Chapter News

September Program Provides Tips for Virtual Events

Start preparing early, have plenty of staff assigned to specific areas, and have a back-up plan were just some of the hot tips put forth by the Red Velvet team of Anna Gryglewska and Jason Sick when discussing executing virtual events last Wednesday during the PCMA Gulf States on-line program.

Gryglewska and Sick, who have done several virtual events the last several months, provided attendees an array of information and suggestions for producing on-line meetings. The 30-minute+ session, which included attendee questions, was followed by a tantalizing cooking demonstration from Chef Peter Maffei. The program was sponsored by Kalahari Resorts.

“We do recommend you start planning your virtual event at least six months before your actual event time and date,” said Gryglewska, a project manager for Red Velvet. “So many people are so surprised that virtual events take a lot of time to plan. One thing we noticed, and our clients have gone on record saying, that planning a virtual event takes them a lot more time than planning their in-person event.”

Gryglewska notes that this is primarily due to the newness of these events and the learning curve involved with moving to this process.

The need for more bodies to oversee the details of a virtual event also tends to surprise some clients.
“It really takes a village to pull off a virtual event,” said Sick, a program producer for Red Velvet, who discovered this fact when executing their own internal virtual meeting. “So, we had our team of about 23 people that all had a specific duty for that event. That was only an hour-and-a-half event. If we would have had the event in person for that same number of attendees, we never would have needed that many people to do that event.”

The reasons for the added support, Sick says, are the new roles that exist in an on-line event. He said because of the complexity and time needed, it is hard to have any one person assist on more than one role. His examples included chat room monitoring, log-in assistance and speaker assistance, since many of these people don’t have the same level of experience with the technology.

Because of the technology and the inevitable issues that come when technology fails, Sick also said you need a back-up plan and a back-up for the back-up. Whether it is audio or video issues, have a plan should you have a technical problem, because there will be some.

Gryglewska and Sick also stressed the need to plan the outline of the meeting and how the content is going to be delivered first before selecting a platform to deliver it.

“Outline how you want your event to flow,” Gryglewska said. “Don’t replicate your in-person event to virtual. Attention spans of an attendee is much shorter. How many sessions? What type of content? Then figure out the platform.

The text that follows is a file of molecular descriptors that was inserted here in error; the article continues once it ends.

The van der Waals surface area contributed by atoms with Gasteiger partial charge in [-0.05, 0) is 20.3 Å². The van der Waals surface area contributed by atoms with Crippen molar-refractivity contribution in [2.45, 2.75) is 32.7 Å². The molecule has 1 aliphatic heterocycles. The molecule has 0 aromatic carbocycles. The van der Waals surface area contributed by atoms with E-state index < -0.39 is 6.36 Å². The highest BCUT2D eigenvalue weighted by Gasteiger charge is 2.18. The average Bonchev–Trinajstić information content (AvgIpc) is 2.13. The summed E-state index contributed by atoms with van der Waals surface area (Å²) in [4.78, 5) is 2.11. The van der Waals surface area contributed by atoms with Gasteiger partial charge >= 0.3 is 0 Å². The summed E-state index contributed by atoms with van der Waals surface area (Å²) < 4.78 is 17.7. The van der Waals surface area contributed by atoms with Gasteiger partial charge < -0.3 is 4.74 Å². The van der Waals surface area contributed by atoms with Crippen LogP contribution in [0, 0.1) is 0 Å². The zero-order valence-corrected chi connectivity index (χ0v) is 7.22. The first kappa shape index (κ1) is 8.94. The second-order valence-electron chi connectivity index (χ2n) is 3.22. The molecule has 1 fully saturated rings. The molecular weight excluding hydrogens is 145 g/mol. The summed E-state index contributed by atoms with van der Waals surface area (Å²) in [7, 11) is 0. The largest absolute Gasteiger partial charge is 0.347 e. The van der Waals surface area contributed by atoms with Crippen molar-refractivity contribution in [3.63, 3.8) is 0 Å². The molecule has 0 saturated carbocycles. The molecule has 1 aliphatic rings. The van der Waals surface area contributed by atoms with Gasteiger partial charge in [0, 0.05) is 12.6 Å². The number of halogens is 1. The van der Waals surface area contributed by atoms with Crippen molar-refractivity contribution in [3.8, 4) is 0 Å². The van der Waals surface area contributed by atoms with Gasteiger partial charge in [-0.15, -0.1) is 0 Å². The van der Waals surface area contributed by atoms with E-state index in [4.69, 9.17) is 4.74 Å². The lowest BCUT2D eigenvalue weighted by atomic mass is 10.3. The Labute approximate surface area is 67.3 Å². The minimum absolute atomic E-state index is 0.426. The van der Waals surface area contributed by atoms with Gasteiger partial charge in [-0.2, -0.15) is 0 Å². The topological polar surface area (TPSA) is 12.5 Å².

“We have taken a crash course (on platforms) the last two months. There are an endless list of platforms to choose from,” continued Gryglewska who along with Sick provided the attendees of the program access to their grid of all the platforms and their capabilities they have studied thus far.

The two also shared results from a study done with virtual attendees who commented on their preferences when it came to session times, days and costs of sessions.

The results concluded that the ideal virtual session would be two hours long on a Wednesday morning and would include attendee interactivity. The preferred cost would be between $100 and $200. The study also said that a large majority preferred in-person meetings, including 85-percent of people 24-years-old and younger.

Both Gryglewska and Sick pointed out the fears that many planners have with going virtual which included the learning curve, the unknown costs – which Gryglewska pointed out is much higher than most planners think because of the technology needed – and the difficulty in securing buy-in from leadership.

However, they also pointed out the benefits which included the larger audience reach which most groups especially with a global meeting where people can participate who normally couldn’t make the meeting on site.

“My favorite benefit is the amount of rich data at virtual events,” Sick said. “It helps you know your audience much, much better. Helps you when planning your events in the future. Because you can tailor your next event based on the trends and behavior that your attendees had in that virtual event.”

Sick also noted the longevity of the materials and the sponsor benefits. Since the event is digital, the information is accessible for months and years afterwards and the sponsors can continue to have benefits long after the event is over.

Missed the program? Watch it OnDemand here!

Jena VonderhaarSeptember Program Provides Tips for Virtual Events